Toby Steinberg recovers from a summer of crap TV

Another summer over. Despite the overwhelming evidence of every previous year, one still can’t help feeling furiously betrayed by the passage of time. The weather’s always so lovely. Everyone’s frolicking in the meadows and laughing with melting ice-creams before suddenly, through no fault of our own, all the trees die and the sun extinguishes itself at about 3pm. Somebody must be to blame for this.

Fortunately, through the miracle of television, just as the outside world deteriorates into intermittent patches of damp and crunchy leaves, we get to hibernate on comfortable sofas absorbing quality entertainment. Think yourself lucky in comparison, for example, to the lowly vole who has to shiver in littered back gardens playing maudlin vole games like ‘count the dead voles’.

However, while TV comes into its own at this point of the year, it’s always slightly redundant and lacklustre during the preceding months of summer, largely because television has yet to produce a compelling alternative to mucking about in the sunshine.

In fact, in the USA, the seasons for virtually all the worthwhile shows run from autumn to spring, leaving Americans free to spend their entire summer playing with fire hydrants and saluting their flags.

For the last few years in the UK, Big Brother has notionally filled the title of ‘Big TV event of the summer’. Channel 4 even had the gall to market it with the slogan, “your summer starts here”, which, if it were true, would be such a mind-numbingly depressing state of affairs that it would actually render our society bleaker than that of 1984 (where at least no-one spent the best months of the year fretting about the presence of some obnoxious people in an equally obnoxious television studio).

Given the thousands of worthless, tedious hours transmitted through the live feed, it was, quite brilliantly, both a solution as to what on earth to broadcast and an admission that no-one really cared anyway. In a refreshing display of sanity, everyone eventually deserted, leading to the desperate announcement of the final series (at least for a while), which went out this year to all the fanfare of a lone alcoholic detonating a party popper in a deserted bed-sit. Incapable of going out with a bang and discontented with the whimper, they promptly produced ANOTHER SERIES, Ultimate Big Brother, which based on the fact that the only five minutes I witnessed consisted of Vanessa Feltz dancing for the amusement of the runners-up from Britain’s Got Talent , has permanently devalued the word ‘ultimate’. Except, hopefully, in its meaning of ‘absolutely the last’.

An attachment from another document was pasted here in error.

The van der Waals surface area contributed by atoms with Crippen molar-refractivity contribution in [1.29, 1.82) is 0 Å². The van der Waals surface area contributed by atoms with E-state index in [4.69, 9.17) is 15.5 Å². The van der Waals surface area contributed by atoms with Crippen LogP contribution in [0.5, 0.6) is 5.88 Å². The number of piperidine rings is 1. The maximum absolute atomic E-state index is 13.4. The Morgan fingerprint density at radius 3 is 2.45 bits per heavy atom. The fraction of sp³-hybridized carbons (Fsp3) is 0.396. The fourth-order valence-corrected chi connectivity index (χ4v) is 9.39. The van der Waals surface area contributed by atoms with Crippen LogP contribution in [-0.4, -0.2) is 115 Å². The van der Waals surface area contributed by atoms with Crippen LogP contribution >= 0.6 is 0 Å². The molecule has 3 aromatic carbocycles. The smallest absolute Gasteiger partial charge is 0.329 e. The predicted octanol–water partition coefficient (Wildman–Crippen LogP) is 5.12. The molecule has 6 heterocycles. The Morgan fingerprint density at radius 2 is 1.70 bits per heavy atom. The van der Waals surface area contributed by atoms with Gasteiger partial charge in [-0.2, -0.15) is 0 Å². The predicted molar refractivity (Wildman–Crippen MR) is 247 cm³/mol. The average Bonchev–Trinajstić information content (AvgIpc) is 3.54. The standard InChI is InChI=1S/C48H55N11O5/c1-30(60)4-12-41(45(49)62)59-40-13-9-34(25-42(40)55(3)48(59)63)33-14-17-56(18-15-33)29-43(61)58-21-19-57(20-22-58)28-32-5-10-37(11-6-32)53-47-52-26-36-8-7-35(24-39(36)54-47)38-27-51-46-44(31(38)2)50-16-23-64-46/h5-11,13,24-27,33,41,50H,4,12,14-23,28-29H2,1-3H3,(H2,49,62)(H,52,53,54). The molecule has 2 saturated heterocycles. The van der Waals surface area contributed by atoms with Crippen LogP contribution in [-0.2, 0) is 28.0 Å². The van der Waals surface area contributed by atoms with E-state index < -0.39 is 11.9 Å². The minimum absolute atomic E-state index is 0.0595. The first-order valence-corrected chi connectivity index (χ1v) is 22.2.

Quite amazingly however, the end of Big Brother, despite not actually having watched it, is nonetheless the summer’s most memorable television, testament to its fiendish infiltration of the zeitgeist (and the aforementioned dearth of much else on).

The rest of the prominent airtime was sports coverage: The World Cup, which was, of course, horribly marred by the drone of English commentators complaining about the manager, the ball and that incredibly significant disallowed goal, and Wimbledon which was ruined (again) by Federer not winning. As far as fictive television went, Tom Hollander’s Rev was very good, Simon Amstell’s Grandma’s House mostly wasn’t, Last of the Summer Wine was cancelled to the outrage of everyone who saw their own mortality reflected in the decision, and there was presumably some other stuff too.

Thankfully, autumn looks to be a far more promising prospect, although, personally, I’d settle for a 24 hour broadcast of a crackling fire with a pleasant voice-over.


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